This week a new kid-friendly gameshow, Star Wars: Jedi Temple Challenge, made its debut on YouTube. The premise is simple: what if we make something like all those Nickelodeon gameshows ’80s and ’90s kids grew up on but high-budget and Star Wars themed? To which I thought: yes, please!
Decades ago, Nickelodeon owned the kids’ gameshow space. The popularity of Double Dare (1986-1993) begat Guts (1992-1995) and, one year later, my personal favorite, Legends of the Hidden Temple, which has more than a little bit in common with the Jedi Temple Challenge .
The similarities are not accidental. The official Star Wars website itself describesJedi Temple Challenge as “an homage to the kids’ cable gameshows that dominated the air waves in the 1990s.”
Legends of the Hidden Jedi Temple
Really, I was already too old for Legends of the Hidden Temple when it premiered in 1993. I could too easily see its patterns, feel the transparency of its construction, and sense that watching it was something I shouldn’t admit aloud in the harsh social environment of junior high.
And yet: oh how I wanted to be the right age for it! Too tall and too heavy by far for those sets, with no sibling or cousin I could partner with, I still imagined myself swinging across the moat, dodging through the temple, and putting that damn silver monkey together (that’s the bottom, how can you not see it’s the—no, you know what, nevermind ) to emerge victorious with whatever fancy toy and vacation prize were on offer.
If I was too old for that show in the 1990s, 27 years later I am certainly well outside of the intended audience for Jedi Temple Challenge . My opinions on it, as such, may not be fully reflective of the experience. How fortunate, then, that I have a member of the target audience at home to watch the show with me.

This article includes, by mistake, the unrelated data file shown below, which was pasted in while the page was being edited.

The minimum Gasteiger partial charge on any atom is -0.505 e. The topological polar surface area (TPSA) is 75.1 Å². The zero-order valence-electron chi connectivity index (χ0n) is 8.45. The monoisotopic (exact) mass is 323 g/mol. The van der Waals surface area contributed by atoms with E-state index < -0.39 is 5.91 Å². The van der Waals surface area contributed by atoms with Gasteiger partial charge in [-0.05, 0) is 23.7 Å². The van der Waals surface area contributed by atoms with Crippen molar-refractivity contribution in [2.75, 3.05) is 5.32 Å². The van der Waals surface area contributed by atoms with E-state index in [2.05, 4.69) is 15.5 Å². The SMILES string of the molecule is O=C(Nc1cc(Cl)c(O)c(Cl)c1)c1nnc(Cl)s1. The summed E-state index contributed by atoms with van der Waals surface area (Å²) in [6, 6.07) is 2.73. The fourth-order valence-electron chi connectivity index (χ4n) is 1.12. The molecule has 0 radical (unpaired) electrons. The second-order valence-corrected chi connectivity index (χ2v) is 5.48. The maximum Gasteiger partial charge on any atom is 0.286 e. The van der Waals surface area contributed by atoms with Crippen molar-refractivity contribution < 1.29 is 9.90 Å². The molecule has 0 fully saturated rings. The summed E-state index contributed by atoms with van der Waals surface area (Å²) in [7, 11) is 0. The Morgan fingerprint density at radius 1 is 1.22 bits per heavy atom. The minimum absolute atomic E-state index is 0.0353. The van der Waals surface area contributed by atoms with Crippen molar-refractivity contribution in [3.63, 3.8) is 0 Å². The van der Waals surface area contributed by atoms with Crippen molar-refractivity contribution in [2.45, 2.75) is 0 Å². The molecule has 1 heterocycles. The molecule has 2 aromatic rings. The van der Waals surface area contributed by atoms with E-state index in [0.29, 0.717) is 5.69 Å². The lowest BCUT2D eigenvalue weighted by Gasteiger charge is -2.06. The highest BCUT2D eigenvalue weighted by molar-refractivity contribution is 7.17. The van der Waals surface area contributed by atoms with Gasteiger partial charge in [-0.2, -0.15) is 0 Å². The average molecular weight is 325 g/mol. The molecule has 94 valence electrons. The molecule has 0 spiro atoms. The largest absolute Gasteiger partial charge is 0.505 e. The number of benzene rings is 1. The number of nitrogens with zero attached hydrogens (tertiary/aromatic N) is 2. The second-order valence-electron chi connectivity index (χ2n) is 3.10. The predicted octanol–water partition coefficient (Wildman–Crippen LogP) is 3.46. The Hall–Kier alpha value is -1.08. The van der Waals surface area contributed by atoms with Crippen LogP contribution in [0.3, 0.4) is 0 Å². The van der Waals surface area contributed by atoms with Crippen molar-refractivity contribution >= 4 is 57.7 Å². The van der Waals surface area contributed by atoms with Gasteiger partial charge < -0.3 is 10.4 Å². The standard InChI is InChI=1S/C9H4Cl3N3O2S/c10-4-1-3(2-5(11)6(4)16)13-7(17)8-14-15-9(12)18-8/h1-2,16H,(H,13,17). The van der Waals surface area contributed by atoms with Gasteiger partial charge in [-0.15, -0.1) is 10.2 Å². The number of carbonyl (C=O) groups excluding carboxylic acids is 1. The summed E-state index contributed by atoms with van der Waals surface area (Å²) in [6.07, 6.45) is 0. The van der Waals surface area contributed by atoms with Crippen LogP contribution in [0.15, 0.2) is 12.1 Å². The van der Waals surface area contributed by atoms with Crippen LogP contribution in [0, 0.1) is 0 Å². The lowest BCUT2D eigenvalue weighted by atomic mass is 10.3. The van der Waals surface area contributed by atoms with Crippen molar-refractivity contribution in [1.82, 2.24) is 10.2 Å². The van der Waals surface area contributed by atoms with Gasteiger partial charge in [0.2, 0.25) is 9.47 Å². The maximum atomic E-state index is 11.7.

My daughter is almost 7 and has just wrapped up her last week of first grade. She inherited from her father a deep love of gameshows and from both of us a love of video games and nerd media, including Star Wars. So I sat down on the couch with her to watch the first episode of Jedi Temple Challenge and told her she could help me tell other families if they should watch it, too. At the end of the first episode, she announced, “I want to watch the next one!” and promptly plucked the remote from my hand to hit play.
“So that’s a ‘Yes’ on ‘Should other families watch it?'”
“Yes,” she agreed.
Strength, knowledge, bravery
Jedi Temple Challenge has three teams of two kids each competing in three stages. One team is eliminated at the end of each stage, leaving the last pair of contestants to face the challenge of the Jedi temple itself.